How Much Should I Worry About Winning at the Beginning?

Not at all.

Whether you approach your practice as a martial sport or a martial art, defeating your opponent can be a useful measure of your ability. However, it’s the wrong place to be looking until a fair ways down the path of setting a martial foundation.

There are many techniques, tricks, and traps one can employ, with relatively little practice, that will score you some hits on mediocre fencers. When I see a student put their focus on winning, instead of martial development, I often see these come to the fore. Whether it’s aggressive flailing, chaos and randomness, or even some well-honed gimmicks, you can score some quick points early on. The challenge is that none of these approaches provide a base for later excellence. An 80% win/loss ratio, or an even more martially sound 100% win/loss ratio (no one wants to die right?), require long-term thinking and investment to achieve. There is no way to use flailing and gimmicks as the foundation required for high-level effectiveness.

Getting out there and mixing it up can be fun, and I don’t want to discourage anyone from having genuine fun as part of their practice. However, I want my students to not confuse winning with learning. Learning by its very nature requires a lot of losing. You must work on things that are uncomfortable, new, and unpracticed, put them under pressure and have them fail and then repeat. To maintain the resilience required for this process, it’s important to target your goals on an outcome other than winning.

Here are some things I recommend targeting in sparring that will help you set a stronger foundation:

  • Form under pressure. Work on staying low and balanced. Practice crisp and fluid movement between postures. Make as many attempts at techniques from class as possible (they don’t need to be successful).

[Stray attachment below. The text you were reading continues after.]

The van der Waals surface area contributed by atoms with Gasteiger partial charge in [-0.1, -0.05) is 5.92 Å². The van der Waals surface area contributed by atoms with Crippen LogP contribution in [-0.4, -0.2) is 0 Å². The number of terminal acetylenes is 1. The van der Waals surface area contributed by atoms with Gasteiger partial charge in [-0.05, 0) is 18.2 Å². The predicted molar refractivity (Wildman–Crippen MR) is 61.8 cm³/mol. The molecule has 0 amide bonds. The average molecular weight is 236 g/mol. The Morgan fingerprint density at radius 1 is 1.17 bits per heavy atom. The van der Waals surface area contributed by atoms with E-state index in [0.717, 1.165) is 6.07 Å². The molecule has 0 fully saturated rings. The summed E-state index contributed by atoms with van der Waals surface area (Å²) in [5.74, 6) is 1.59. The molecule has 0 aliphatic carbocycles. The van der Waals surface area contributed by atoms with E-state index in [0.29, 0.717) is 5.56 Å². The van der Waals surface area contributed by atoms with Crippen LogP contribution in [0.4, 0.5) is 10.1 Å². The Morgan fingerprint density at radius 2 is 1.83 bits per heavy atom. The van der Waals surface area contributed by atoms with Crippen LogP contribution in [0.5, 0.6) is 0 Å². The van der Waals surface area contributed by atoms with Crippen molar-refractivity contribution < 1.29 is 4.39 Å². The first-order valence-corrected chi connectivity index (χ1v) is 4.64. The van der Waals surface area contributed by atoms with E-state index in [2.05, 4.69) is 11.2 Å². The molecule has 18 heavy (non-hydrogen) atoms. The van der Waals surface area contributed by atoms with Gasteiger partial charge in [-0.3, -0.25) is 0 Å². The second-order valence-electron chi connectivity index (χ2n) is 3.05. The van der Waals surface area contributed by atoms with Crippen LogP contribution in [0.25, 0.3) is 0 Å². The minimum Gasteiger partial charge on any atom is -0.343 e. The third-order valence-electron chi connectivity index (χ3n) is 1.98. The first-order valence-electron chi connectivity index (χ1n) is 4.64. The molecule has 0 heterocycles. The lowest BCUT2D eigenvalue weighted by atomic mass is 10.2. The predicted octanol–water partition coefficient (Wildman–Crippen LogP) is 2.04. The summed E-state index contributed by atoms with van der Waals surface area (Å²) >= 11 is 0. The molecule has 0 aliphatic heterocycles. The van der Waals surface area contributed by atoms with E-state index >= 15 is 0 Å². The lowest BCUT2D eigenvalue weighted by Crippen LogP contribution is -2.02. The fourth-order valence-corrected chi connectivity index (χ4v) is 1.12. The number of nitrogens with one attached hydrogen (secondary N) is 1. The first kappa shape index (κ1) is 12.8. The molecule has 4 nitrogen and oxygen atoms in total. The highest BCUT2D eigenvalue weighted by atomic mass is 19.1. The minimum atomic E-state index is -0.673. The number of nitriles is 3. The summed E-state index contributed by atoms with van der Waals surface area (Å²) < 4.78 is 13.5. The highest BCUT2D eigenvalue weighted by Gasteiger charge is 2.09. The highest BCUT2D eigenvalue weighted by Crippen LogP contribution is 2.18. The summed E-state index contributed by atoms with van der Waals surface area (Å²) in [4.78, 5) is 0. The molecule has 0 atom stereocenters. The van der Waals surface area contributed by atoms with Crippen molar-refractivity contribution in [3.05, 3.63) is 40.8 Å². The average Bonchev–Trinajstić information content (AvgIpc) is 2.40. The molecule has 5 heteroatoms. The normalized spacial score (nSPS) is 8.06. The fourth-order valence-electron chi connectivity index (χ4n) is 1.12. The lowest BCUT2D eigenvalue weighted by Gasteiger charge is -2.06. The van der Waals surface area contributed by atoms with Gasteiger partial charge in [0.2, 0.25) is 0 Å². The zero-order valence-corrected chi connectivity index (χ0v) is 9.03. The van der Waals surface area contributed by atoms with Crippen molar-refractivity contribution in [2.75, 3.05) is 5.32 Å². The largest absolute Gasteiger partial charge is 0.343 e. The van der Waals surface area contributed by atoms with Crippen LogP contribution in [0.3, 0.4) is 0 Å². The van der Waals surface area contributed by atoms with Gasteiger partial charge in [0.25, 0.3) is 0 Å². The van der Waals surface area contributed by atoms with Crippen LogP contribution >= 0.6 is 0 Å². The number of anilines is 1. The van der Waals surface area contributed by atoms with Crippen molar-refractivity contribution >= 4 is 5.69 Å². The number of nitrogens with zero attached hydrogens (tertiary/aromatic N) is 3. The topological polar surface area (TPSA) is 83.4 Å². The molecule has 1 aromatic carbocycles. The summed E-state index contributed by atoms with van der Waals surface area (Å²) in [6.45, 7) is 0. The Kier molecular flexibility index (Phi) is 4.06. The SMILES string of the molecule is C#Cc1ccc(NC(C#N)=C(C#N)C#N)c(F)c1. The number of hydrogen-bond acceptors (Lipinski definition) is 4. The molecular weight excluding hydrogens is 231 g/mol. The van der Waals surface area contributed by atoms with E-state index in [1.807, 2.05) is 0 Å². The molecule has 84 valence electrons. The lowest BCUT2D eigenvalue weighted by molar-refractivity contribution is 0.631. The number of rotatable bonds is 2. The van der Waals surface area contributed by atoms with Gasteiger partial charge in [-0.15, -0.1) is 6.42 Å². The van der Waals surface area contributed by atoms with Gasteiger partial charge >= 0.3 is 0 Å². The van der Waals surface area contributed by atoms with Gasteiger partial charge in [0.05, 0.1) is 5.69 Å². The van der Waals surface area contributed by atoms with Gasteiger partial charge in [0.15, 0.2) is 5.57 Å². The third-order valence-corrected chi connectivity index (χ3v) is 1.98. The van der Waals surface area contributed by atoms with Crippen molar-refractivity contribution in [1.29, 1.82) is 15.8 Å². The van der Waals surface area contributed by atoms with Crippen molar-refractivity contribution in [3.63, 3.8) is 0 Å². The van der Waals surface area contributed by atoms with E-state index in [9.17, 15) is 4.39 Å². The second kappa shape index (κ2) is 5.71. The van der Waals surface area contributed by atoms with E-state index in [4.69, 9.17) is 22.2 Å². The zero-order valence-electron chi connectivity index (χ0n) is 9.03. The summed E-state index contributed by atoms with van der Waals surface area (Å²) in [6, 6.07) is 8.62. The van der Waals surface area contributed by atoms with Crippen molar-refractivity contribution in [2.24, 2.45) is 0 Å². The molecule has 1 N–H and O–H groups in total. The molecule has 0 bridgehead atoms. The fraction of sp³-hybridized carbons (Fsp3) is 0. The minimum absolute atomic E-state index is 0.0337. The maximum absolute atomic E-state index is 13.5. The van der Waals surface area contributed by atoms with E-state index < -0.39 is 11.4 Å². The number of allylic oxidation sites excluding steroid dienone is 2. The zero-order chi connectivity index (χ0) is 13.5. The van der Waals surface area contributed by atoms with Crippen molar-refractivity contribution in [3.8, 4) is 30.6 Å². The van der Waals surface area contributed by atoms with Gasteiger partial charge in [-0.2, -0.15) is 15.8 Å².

• Relaxation and flow. Combat puts psychological and physical pressures on you that can move you into the fight or flight response. From this space, reactions can become exaggerated and chaotic. Focusing on staying relaxed, flowing from action to action, and staying in motion can help lay the ground work for much more effective fencing later.
  • Perception and awareness. It takes practice and repetition to remember what happened in a fight, yet the ability to recall, analyze, and use what you’ve learned is well worth the investment. Set a personal objective not around winning but around recall.

In the early stages of your learning, and by early I can mean during your first few years, focused practice is far more valuable than winning, in general. If you find measurable objectives motivating, consider some objectives like these:

  • Number of fencing passes fought in a period of time. (If you put your focus on the ideas I’ve shared above, these passes can be very valuable.)
  • Time spent in drilling, number of classes attended, number of technique repetitions.
  • Number of losses — how many fights can you lose in this sparring session? Even as you start to get more successful, this type of objective can help you push yourself into new territories of learning.

Make sure that your training environment suits your personal objectives and goals. Approach sparring thoughtfully and reasonably and it can be a rewarding, engaging, and fun place to build your art and yourself.